Thursday, February 28, 2008

My friends get by with a little help from their friends

This .pdf from The American Gardener ( is hereby posted to give my gardening friends who have considered garden blogging and to whom I've suggested 'just DO it!', a tutorial. No excuses!

Wednesday, February 27, 2008

just another frabjous day

I thought I had killed my worms. Not murder you know, but maybe involuntary wormslaughter.
My garage is just way cold!

Not my fault, but 1. the worm bin is just too heavy to drag indoors, and 2. because I had added a bit of real garden soil to it to enhance it's microbness, there are probably some insects that I don't want in the house in there as well as my worms. So I didn't bring the bin indoors and didn't maybe expect the worms to live.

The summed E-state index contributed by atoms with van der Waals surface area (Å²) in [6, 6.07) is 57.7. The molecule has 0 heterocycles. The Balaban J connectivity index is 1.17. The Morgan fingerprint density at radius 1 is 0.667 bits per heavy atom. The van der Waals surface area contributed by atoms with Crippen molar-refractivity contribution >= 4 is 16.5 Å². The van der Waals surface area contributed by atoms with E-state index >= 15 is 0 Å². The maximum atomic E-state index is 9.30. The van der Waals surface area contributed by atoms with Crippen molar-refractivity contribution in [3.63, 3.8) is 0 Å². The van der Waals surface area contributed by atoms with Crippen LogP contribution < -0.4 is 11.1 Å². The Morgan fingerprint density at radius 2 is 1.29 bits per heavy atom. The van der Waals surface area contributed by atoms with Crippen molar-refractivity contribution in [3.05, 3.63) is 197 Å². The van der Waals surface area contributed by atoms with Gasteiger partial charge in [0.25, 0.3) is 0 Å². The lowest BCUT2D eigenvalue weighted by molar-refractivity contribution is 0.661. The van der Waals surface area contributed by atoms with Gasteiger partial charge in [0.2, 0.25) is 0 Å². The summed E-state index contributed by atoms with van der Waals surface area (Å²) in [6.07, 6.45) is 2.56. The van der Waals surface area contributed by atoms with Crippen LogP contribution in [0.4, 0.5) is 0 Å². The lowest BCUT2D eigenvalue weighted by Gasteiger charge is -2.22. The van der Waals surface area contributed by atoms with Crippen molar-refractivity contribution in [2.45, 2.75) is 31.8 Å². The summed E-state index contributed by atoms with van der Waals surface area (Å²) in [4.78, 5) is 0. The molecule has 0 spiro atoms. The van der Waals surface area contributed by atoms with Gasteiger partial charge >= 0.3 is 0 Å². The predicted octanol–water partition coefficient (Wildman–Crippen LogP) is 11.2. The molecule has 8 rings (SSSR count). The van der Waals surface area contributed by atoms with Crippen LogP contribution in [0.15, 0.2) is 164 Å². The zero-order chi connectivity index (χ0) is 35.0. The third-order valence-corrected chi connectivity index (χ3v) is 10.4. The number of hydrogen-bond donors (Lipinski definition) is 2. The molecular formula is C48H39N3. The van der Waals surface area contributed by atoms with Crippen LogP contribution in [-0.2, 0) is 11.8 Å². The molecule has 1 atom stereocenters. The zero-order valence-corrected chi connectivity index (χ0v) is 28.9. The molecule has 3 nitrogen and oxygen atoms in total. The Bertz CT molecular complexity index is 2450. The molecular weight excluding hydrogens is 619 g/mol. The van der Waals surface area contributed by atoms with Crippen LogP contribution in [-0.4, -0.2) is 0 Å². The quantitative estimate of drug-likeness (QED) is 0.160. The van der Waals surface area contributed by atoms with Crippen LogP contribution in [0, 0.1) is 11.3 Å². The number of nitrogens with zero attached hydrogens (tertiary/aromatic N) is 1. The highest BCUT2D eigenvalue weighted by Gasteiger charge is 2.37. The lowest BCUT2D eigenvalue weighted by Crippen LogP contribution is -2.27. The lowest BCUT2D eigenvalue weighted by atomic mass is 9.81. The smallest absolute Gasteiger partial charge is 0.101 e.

How cold is it? Well, the ice cubes that I dump on my overwintering containers of semi-hardy perennials in the garage to 'slow water' them (probably also involuntary plantslaughtered by the low temps) won't thaw. That's a bad sign. If I left a glass of water out there I bet it would be frozen by suppertime.
I've been convinced the worms were frozen, and I even thought up the old lightbulb in the box solution like we did to keep our doghouse warm back in the olden days when we were dog people.
So I go out to dig down in the box today, just to be sure, and the worms are O-TAY!
Yipee! Who knew! Beats me how such a watery pink little moist thing could keep from freezing solid, but there you are!